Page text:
Course Load and Grading System
Course Load and Grading System

The Credit System. Students at American universities complete their degrees when they have accumulated a certain number of "credits." It usually takes somewhere between 130 and 180 credits to graduate. Sometimes the terms "semester/quarter hours" or "units" are used instead of credits. Each individual course you take each semester earns a specified number (usually three or four) of credits/hours/units. Your academic adviser will help you plan your course schedule for the academic year.
Degree Courses

The individual courses that make up the degree program can be divided into the following types:
  • Core courses: These provide the foundation of the degree program and are required of all students. Students take a variety of courses in mathematics, English, humanities, physical sciences, and social sciences. Some colleges require students to take many core courses, while other schools require only a few.
  • Major courses: A major is the subject in which a student chooses to concentrate. Most students major in one subject; however, some colleges offer the option of pursuing a double major with a related subject. Your major courses represent one-quarter to one-half of the total number of courses required to complete a degree.
  • Minor courses: A minor is a subject in which a student may choose to take the second greatest concentration of courses. The number of courses required for a minor tends to be half the number of major courses.
  • Elective courses: These courses may be chosen from any department. They offer opportunities to explore other topics or subjects you may be interested in and help make up the total number of credits required to graduate.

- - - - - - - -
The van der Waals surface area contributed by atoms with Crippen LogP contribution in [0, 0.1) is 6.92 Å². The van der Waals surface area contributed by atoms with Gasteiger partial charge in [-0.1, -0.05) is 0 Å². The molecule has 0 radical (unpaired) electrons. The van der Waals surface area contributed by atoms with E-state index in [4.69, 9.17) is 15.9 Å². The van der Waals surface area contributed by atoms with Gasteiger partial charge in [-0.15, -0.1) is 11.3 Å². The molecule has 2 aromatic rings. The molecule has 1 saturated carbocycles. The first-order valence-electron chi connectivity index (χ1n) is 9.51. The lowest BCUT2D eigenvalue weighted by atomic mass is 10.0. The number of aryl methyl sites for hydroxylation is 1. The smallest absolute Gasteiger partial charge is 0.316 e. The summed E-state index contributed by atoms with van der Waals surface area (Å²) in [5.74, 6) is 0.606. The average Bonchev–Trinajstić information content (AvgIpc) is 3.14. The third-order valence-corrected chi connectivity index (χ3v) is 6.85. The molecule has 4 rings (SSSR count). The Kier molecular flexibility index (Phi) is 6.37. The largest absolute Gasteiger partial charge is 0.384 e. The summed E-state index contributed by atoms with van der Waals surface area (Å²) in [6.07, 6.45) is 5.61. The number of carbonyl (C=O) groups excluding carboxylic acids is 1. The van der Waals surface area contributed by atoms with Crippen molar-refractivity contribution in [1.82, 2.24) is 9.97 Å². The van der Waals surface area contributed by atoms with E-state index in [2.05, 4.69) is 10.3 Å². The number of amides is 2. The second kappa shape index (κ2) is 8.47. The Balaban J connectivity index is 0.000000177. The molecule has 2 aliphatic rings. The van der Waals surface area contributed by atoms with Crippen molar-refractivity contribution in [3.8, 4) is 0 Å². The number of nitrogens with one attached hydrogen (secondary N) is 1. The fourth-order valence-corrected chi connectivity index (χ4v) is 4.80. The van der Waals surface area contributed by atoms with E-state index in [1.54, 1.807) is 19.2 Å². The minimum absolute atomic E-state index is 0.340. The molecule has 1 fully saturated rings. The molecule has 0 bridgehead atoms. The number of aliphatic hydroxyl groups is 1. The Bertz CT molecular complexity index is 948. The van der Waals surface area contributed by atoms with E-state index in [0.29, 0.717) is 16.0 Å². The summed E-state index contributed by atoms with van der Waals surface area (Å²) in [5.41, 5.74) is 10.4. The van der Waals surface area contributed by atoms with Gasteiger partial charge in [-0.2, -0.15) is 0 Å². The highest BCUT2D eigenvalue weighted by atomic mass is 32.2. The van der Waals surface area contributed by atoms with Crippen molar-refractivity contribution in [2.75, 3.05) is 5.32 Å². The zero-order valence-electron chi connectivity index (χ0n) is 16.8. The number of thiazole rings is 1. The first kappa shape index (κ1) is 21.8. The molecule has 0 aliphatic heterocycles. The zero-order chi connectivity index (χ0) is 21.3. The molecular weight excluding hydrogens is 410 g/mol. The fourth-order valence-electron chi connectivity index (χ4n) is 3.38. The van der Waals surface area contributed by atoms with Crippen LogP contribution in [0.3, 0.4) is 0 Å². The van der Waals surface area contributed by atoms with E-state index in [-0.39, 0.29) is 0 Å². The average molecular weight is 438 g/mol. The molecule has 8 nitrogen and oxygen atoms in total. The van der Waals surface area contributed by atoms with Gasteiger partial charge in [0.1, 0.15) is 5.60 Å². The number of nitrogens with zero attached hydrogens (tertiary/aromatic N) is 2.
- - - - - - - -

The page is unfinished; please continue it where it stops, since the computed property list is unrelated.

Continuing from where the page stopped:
American universities employ a system of continual assessment and assign grades for each course taken. Almost everything you do for a class will influence your final grade. Examinations and tests, essays or written assignments, laboratory reports, laboratory or studio work, class attendance, and class participation may all be used to determine your final grade. This means it is essential to keep up with the reading and course work and to attend classes on a regular basis.

The following is a general percentage/letter grade scale for classes taken at U.S. colleges:

100 – 90% = A
89 – 80% = B
79 – 70% = C
65-70% = D
Below 65% = F

What is a GPA?

Each student completes his or her degree with a grade point average (GPA). A cumulative grade point average is the GPA for all courses taken throughout the degree program. Most universities use a GPA scale of 4.0, but a few universities use a scale of 5.0. To work out your GPA, take the numerical value assigned to the letter grade you achieve for each course (typically 4 points for an "A," 3 points for a "B," and so on), then multiply this number by the number of credits each course is worth. Finally, add these numbers together and divide by the total number of credits for all courses. For example:

Letter Grade Numerical Value Number of Credits Total
A 4.0 3 12
B 3.0 3 9
C 2.0 3 6

27 divided by 9 = 3.0 GPA

Most universities will also offer some sort of honors degree. To qualify for an honors degree, you must fulfill additional credits or write an honors thesis; precise details depend upon the university and/or academic department. There may be different levels of honors: summa cum laude, magna cum laude, and cum laude, in descending order of distinction.
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